The IWM Film Archive is the oldest film archive in the UK, holding over 20,000 hours of film, video and digital material and covering the two World Wars and all conflicts involving British or Commonwealth Forces since the start of the Twentieth Century to the present. Our collection also reflects aspects of civilian life in wartime, military life in peacetime, military exercises and operations.
This film is part of Free
‘ACK ACK’ is a profile of the soldiers who manned anti-aircraft positions on the home front during the Second World War.
From the collection of:
Described by one wartime viewer as “a thoroughly absorbing film”, ‘ACK ACK’ is an insight to what it was like for the soldiers who manned anti-aircraft guns on Britain’s home front. Their experiences ranging from the high intensity of an air raid, to the less frantic periods, where they appear relaxed enough to read, play music, a game of chess or pool and even socialise with a drink.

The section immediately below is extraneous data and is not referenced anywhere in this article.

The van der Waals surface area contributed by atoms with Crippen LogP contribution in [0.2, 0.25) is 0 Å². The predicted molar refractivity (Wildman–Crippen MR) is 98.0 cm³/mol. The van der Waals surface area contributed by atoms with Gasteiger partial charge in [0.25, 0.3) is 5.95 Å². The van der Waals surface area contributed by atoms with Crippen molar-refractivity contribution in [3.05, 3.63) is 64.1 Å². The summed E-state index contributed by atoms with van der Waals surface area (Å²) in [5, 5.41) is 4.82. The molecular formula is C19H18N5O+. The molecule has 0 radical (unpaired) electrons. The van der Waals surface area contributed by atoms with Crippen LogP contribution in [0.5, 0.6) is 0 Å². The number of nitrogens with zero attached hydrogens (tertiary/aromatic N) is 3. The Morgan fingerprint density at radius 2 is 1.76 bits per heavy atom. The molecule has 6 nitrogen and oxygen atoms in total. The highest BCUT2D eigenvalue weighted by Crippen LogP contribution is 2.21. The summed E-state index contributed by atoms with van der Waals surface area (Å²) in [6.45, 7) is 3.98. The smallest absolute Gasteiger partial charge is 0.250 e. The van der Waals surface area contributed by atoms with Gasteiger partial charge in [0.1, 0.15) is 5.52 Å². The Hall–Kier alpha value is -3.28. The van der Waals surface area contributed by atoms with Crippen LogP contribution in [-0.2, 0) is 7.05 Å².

With the aerial bombing of Britain being both heavy and frequent from September 1940 to May 1941, anti-aircraft (or ACK ACK) guns were used to help keep enemy aircraft at bay. In the early stages of the Blitz, the soldiers who operated these weapons would only occasionally hit an enemy aircraft; their main objective therefore being only to disrupt the enemy from accurately hitting their targets. This government film is a public record, preserved and presented by the BFI National Archive on behalf of The National Archives, home to more than 1,000 years of British history.